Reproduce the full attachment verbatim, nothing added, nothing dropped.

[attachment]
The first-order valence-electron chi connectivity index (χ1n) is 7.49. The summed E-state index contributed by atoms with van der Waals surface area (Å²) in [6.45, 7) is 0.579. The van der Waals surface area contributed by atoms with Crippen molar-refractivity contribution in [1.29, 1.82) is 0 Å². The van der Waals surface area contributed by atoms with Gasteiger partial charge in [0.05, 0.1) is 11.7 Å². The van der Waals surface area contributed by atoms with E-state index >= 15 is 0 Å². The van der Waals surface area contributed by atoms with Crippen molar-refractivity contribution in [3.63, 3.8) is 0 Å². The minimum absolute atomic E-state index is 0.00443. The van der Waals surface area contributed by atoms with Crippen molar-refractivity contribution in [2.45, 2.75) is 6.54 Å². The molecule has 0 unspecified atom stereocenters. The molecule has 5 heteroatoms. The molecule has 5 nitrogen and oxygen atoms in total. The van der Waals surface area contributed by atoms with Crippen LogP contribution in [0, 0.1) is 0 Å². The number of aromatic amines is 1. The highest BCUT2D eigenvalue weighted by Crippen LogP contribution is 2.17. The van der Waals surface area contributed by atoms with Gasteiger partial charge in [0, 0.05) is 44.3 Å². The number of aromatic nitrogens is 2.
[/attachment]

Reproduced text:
The first-order valence-electron chi connectivity index (χ1n) is 7.49. The summed E-state index contributed by atoms with van der Waals surface area (Å²) in [6.45, 7) is 0.579. The van der Waals surface area contributed by atoms with Crippen molar-refractivity contribution in [1.29, 1.82) is 0 Å². The van der Waals surface area contributed by atoms with Gasteiger partial charge in [0.05, 0.1) is 11.7 Å². The van der Waals surface area contributed by atoms with E-state index >= 15 is 0 Å². The van der Waals surface area contributed by atoms with Crippen molar-refractivity contribution in [3.63, 3.8) is 0 Å². The minimum absolute atomic E-state index is 0.00443. The van der Waals surface area contributed by atoms with Crippen molar-refractivity contribution in [2.45, 2.75) is 6.54 Å². The molecule has 0 unspecified atom stereocenters. The molecule has 5 heteroatoms. The molecule has 5 nitrogen and oxygen atoms in total. The van der Waals surface area contributed by atoms with Crippen LogP contribution in [0, 0.1) is 0 Å². The number of aromatic amines is 1. The highest BCUT2D eigenvalue weighted by Crippen LogP contribution is 2.17. The van der Waals surface area contributed by atoms with Gasteiger partial charge in [0, 0.05) is 44.3 Å². The number of aromatic nitrogens is 2.